What About All My Things? How to DeClutter, Downsize and Move Forward!

Case Study:

Virginia was moving out of state to be closer to her children. Only the second owner at her current address, she has lived 50+ years in her home. Having a lifetime of possessions, family mementos, collections reflecting a variety of interests, businesses and activities she and her family took part in, she now had to first declutter so her home showed at its best for buyers as she listed her home for sale.

The first order of business was to clear all countertops and table tops so there was as little as possible to distract a buyer. This was an opportunity to box up picture frames, statues and decorative items. She separated those most important to her from those she would likely discard.

Next, we created space in each room by moving unnecessary items to the basement or garage. This again was a perfect time to throw out items Virginia knew she wouldn’t want to take with her. A few of the closets
threatened to burst open from overload, so I suggested she remove out-of-season clothes and start packing those for the move, storing and labeling storage containers in the basement, The basement is usually the place to store anything that is not used on a daily basis, however, even the
basement has to show at its best for the buying public. To maximize space there we had all boxes and storage items moved to a comer area or along the wall, This made sure there was an ability to easily walk through the basement to see the utility areas and feel the space for family living,

Note: with apartments decluttering is even more important as space is so limited. Decisions as to what to discard or pack to move needs to be made at this point. Renting a small storage space may be important to increasing the sales price of the apartment.

Once there was a contract on Virginia’s house it was time to organize what to move with her, what to give to family, sell, donate or discard/shred.
Virginia decided what she would want to move into her new apartment. She had a representative from her new senior living complex work with her using a floor plan and dimensions of her new apartment to decide
what pieces from her current home would fit and, allowing for new furnishings she would incorporate in the design. This plan of action certainly helped Virginia avoid paying to move items that in the end wouldn’t work.

Virginia tagged items she wanted to sell and at my suggestion checked several tag sale services to see what services they provided, their cost, and if they felt they would have enough to warrant a sale. The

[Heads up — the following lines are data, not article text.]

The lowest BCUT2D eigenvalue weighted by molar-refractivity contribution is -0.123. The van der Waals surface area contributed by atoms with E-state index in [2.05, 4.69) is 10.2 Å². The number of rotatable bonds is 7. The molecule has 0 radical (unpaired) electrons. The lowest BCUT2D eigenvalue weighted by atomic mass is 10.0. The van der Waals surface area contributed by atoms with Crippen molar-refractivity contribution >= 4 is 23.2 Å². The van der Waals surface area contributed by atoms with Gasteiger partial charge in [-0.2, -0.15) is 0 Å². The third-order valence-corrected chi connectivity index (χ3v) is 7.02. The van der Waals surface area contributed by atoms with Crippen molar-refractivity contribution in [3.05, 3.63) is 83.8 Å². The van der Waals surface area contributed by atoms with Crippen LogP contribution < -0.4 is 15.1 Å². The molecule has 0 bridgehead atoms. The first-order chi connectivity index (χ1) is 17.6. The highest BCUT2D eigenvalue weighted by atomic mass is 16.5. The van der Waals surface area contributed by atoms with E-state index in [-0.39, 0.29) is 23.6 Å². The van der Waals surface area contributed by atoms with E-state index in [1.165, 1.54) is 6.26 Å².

service she ultimately chose evaluated what her sale would generate and they also recommended an antique dealer plus special companies to advise her on her special collections – ie photography, record,
stamps, coins. These specialty firms had a ready source of buyers for these collections. Virginia’s tag sale was scheduled approximately one month before her closing and her movers (she interviewed three moving companies for price and services such as boxing) removed all going to her new location before the tag sale. This way there was an attractive, organized presentation for the tag sale and all were very satisfied with the results of the sale. Virginia’s tag sale service arranged for an additional “garage sale” of leftover furnishings that would have
diminished the tag sale presentation, and did a final clean out of debris remaining so the home was in “broom clean” condition as specified by her contract of sale. If a tag sale service representative had felt the home’s contents wouldn’t have generated enough to undertake a sale, then I would have suggested Virginia check with the various charities. They would at least have removed the items they wanted and given a tax receipt for the donation. Finally, if a tag sale service hadn’t been used I would have recommended several contractors bid on the removal of all debris and items remaining to meet the required “broom clean” condition to close the sale.

For Virginia, the steps of decluttering ahead of the sale helped maximize her sale price. The process of downsizing and organizing what to take with her, what to give to family, sell, donate or discard was undertaken in timely steps ahead of the move. This greatly eased the stress of moving for a longtime homeowner at a most sensitive time in her life.

This article was provided by Helen Keit, Licensed Real Estate
Broker, Certified Senior Advisor and Seniors Real Estate
Specialist. She is part of The Keit Team at Keller Williams Realty

You can contact her at 800.742.0126 or on the web at
www.KeitTeam.com or Facebook at